If you have ever watched televised golf I’m sure you have heard an announcer bemoan the wildness of a golfer’s drive. Tiger Woods and Phil Mickelson in particular seem to dogged by comments about how often they end up in the rough compared to the field. However, I cannot recall hearing much talk at all about the distance golfers are hitting the ball. Now, a lot of that is due to it being easy to convey the advantage of hitting an approach shot from the fairway rather than the rough. We see the thick rough and remember the times golfers have been forced to pitch out into the fairway when they are behind obstructions. On the other hand, it’s difficult to convey the advantage hitting an approach shot from 20 yards provides to a golfer. However, that advantage is very real.
The 2013 ShotLink data shows that, on average, PGA golfers hit the green on 71% of their shots from 125-150 yards, but on only 64% of their shots from 150-175 yards. In his seminal Assessing Golfer Performance on the PGA Tour, Mark Broadie shows that, on average, a golfer will take 2.89 shots to finish a hole from 137.5 yards, but 3.00 shots to finish from 162.5 yards. In other words, driving the ball 25 yards further provides a substantial advantage in hitting greens and scoring low. There is certainly an advantage to avoiding the rough also. According to ShotLink data, golfers hit the green nearly 76% of the time from the fairway, but only 51% of the time when they missed the fairway. Birdies are 50% more likely when you hit the fairway versus the rough (21% to 14% of holes).
However, almost every golfer is forced to choose which skill – distance or accuracy – they want to attempt to excel at. Driving Distance and Driving Accuracy are strongly negatively correlated (R = -0.51), meaning that very few players perform well in both categories. For example, of the 216 golfers who exceeded 10 tournaments played or finished in the FedEx Cup top 200, Dustin Johnson ranked 1st in driving distance and 195th in driving accuracy. Rory McIlroy followed at 2nd in distance, but 181st in accuracy. Opposite those two, Russell Knox finished 1st in accuracy, but only 135th in distance, while Chez Reavie was 5th in accuracy, but only 159th in distance. As the following graph shows, only one of six PGA golfers exceed the mean for distance and accuracy (shown in red) and no one is +1 standard deviation from the mean in both distance and accuracy (shown in yellow).
However, knowing that it is important to do both well, but difficult to do both well, is their one skill that predominates? To determine just how important each factor was to analyzing driving skill, I set-up a regression of driving distance and driving accuracy on a golfer’s greens in regulation (GIR). Because the courses played can vary in difficulty, I used my course adjusted stats which determines how much better or worse than field average a golfer performed each week in each stat. These adjust most slightly, but for golfers like Tiger Woods who typically play tougher courses than average the adjustment can be significant. I’ve attached a Google Doc of every PGA player to finish in the FedEx Cup top 200 plus anyone else with >10 tournaments entered showing these adjusted stats.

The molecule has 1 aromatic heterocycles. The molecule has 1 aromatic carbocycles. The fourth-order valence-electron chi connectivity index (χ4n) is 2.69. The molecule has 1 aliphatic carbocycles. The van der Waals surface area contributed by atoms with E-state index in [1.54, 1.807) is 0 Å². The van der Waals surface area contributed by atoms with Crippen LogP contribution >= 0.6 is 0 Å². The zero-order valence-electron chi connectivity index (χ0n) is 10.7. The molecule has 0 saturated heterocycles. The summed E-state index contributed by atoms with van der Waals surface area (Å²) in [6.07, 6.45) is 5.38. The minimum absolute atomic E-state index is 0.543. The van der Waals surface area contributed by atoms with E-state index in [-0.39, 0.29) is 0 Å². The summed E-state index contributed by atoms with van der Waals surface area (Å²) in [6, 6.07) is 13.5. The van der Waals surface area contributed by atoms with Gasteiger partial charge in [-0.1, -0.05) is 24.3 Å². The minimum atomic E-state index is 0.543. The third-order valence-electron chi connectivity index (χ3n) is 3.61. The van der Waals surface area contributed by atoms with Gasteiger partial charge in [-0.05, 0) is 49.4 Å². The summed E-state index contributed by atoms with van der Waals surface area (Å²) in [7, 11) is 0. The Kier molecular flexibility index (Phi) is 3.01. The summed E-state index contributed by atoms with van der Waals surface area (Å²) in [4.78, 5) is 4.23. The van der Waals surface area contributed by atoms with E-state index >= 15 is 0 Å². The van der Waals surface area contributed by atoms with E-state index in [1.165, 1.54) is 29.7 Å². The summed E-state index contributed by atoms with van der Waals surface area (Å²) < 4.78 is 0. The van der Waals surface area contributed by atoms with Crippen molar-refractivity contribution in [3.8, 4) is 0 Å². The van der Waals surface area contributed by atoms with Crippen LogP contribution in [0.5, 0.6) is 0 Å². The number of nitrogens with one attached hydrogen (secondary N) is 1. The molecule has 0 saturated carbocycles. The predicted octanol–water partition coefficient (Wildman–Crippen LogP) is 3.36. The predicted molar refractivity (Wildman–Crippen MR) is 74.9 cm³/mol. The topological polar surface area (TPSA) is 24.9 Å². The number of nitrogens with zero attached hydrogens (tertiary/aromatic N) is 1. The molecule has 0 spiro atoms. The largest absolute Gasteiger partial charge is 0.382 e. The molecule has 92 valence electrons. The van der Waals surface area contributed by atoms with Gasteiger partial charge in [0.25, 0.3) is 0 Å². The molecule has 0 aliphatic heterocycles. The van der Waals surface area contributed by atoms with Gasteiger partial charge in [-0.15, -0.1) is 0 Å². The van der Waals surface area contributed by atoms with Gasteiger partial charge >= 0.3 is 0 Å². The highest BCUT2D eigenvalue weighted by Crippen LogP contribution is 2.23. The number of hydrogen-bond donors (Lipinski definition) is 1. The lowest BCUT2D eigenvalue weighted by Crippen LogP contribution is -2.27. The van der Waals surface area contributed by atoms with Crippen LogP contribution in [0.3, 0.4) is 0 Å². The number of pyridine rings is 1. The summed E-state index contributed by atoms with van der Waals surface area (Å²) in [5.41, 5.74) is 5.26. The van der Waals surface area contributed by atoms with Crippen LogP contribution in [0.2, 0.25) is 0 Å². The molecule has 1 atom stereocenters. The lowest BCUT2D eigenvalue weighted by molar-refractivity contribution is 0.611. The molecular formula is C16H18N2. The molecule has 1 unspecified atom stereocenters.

The results show that combining distance and accuracy predicts 50% of the variance in GIR (R^2=0.494). The p-values are highly significant and indistinguishable from zero, which certainly squares with the empirical stats provided in the second paragraph. To predict GIR, the equation is Y=(.00283*Distance in yards)+(.4418*Accuracy in %)-(.4429). Basically, hitting the ball an extra three yards is worth around 2% in driving accuracy, meaning a golfer should be indifferent to adding three yards of distance if it means giving up 2% in accuracy.
If a golfer was provided with the choice of being one standard deviation better than average in one skill and one standard deviation below average in the other skill there is almost no difference between being good at driving distance and bad at accuracy or vice-versa (63.9% for good at distance and 63.6% for good at accuracy). This shows that performing well at either skill is a legitimate path to success on Tour.
Using this equation, we can also calculate a Total Driving skill stat. The PGA Tour has such a stat, which they calculate solely by adding together a golfer’s rank in distance and accuracy. Mine simply ranks golfers based on their predicted GIR based on their driving distance and accuracy. The leader, Henrik Stenson, finished 8th in accuracy and 55th in distance, with a predicted GIR of 69.2%, meaning a golfer with average approach shot ability would’ve hit the green 69% of the time shooting from his average location. The worst golfer by this metric, Mike Weir, finished 213th in distance and 196th in accuracy, with a predicted GIR of 56.2%.
Tiger Woods, who is regularly criticized for his wayward drives, actually finishes 20th in Total Driving on the strength of his 34th ranked accuracy and 78th (above average!) accuracy. His predicted GIR was 66.6%. On the other hand, Phil Mickelson is also criticized for being wild with the driver, and he has been wild this season (58% accuracy; 163rd on Tour), but his distance has killed him nearly as much. He’s only driven it 288 yards on average (98th on Tour). As a result, he was the 149th best driver on Tour last year.
I’ve attached the predicted GIR/Total Driving stats in this Google Doc.